Nineteen United Nations staff on way to environmental conference among dead
Law students, tourists, writers, academics and a large number of aid workers and employees of the United Nations were among those who died in Sunday's Ethiopian Airlines crash.
The 157 victims represented 35 nationalities, a testament to how international the route between East Africa's two premier cities has become.
Addis Ababa, home to the African Union, has been called the political capital of the region, while vibrant Nairobi is the commercial capital. Both host the regional headquarters for several international institutions and large populations of expatriates.
Kenya suffered the biggest loss among the countries represented on the flight, losing 32 of its citizens. The United Nations, which has major operations in both Kenya and Ethiopia, was the hardest-hit organisation.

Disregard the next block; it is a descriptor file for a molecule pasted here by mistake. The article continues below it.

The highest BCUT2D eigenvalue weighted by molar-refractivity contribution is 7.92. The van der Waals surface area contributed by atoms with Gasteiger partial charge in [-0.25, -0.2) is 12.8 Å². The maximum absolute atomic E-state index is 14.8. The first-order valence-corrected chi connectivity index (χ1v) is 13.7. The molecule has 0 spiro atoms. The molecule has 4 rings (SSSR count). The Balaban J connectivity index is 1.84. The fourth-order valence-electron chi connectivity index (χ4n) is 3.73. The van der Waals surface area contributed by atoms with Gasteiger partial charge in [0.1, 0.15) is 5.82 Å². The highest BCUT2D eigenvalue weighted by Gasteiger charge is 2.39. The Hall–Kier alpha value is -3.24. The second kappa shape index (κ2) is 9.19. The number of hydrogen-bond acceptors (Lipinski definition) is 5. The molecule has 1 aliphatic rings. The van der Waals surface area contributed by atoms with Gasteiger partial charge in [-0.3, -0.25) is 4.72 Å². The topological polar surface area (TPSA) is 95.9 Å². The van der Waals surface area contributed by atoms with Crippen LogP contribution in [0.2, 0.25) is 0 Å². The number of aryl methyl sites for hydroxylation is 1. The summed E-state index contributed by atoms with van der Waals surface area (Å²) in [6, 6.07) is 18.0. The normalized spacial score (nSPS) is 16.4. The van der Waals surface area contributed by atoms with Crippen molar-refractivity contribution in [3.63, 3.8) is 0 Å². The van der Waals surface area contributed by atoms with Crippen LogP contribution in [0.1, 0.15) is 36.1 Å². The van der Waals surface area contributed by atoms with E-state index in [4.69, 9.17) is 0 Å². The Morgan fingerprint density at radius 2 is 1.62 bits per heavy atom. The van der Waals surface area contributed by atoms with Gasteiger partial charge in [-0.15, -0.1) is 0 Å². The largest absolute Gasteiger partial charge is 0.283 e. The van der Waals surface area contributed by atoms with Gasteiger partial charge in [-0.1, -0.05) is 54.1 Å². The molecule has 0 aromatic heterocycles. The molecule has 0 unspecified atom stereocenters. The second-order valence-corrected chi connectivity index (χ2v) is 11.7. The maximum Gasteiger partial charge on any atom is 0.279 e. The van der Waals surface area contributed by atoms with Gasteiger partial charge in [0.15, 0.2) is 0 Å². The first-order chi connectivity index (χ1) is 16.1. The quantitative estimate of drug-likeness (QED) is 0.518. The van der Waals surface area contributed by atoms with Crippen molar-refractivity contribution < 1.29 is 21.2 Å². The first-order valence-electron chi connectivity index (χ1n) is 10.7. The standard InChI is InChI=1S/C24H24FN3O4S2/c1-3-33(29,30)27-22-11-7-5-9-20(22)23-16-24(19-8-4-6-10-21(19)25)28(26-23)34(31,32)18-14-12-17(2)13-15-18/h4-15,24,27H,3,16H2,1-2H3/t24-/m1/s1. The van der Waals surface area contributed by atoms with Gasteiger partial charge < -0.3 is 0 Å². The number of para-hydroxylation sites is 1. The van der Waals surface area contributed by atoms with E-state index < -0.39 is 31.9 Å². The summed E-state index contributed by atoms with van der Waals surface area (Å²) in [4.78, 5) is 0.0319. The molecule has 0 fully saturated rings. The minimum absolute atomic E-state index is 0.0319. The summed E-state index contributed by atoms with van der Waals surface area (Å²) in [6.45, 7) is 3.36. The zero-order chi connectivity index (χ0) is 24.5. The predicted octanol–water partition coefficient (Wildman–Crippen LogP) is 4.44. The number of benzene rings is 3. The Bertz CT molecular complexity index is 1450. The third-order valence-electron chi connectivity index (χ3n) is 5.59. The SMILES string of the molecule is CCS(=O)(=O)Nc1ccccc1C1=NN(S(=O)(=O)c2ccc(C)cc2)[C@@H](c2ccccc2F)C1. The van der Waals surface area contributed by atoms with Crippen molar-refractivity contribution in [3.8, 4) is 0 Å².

Many of the 19 UN staffers on board Ethiopian Airlines Flight 302 were travelling to Nairobi for a UN environmental conference, which opened yesterday with flags at half-mast and a minute of silence for the victims.
"The environmental community is in mourning today," the UN Environment Programme said in a statement, describing the loss of "seasoned scientists, members of academia and other partners".
The United Nations' Rome-based World Food Programme (WFP), which takes the lead in feeding millions of people across the world and in the Horn of Africa, lost seven employees including Irishman Micheál Ryan.
"As we mourn, let us reflect that each of these WFP colleagues were willing to travel and work far from their homes and loved ones to help make the world a better place to live," Executive director David Beasely said in a statement.
"That was their calling, as it is for the rest of the WFP family."
Two Italians working with WFP, Virginia Chimenti and Maria Pilar Buzzetti, were also killed.
At least seven British citizens also died. One of them was Joanna Toole, who worked with the UN Food and Agriculture Organisation in Rome and was on her way to the UN Environment Assembly in Nairobi. (© Washington Post Service)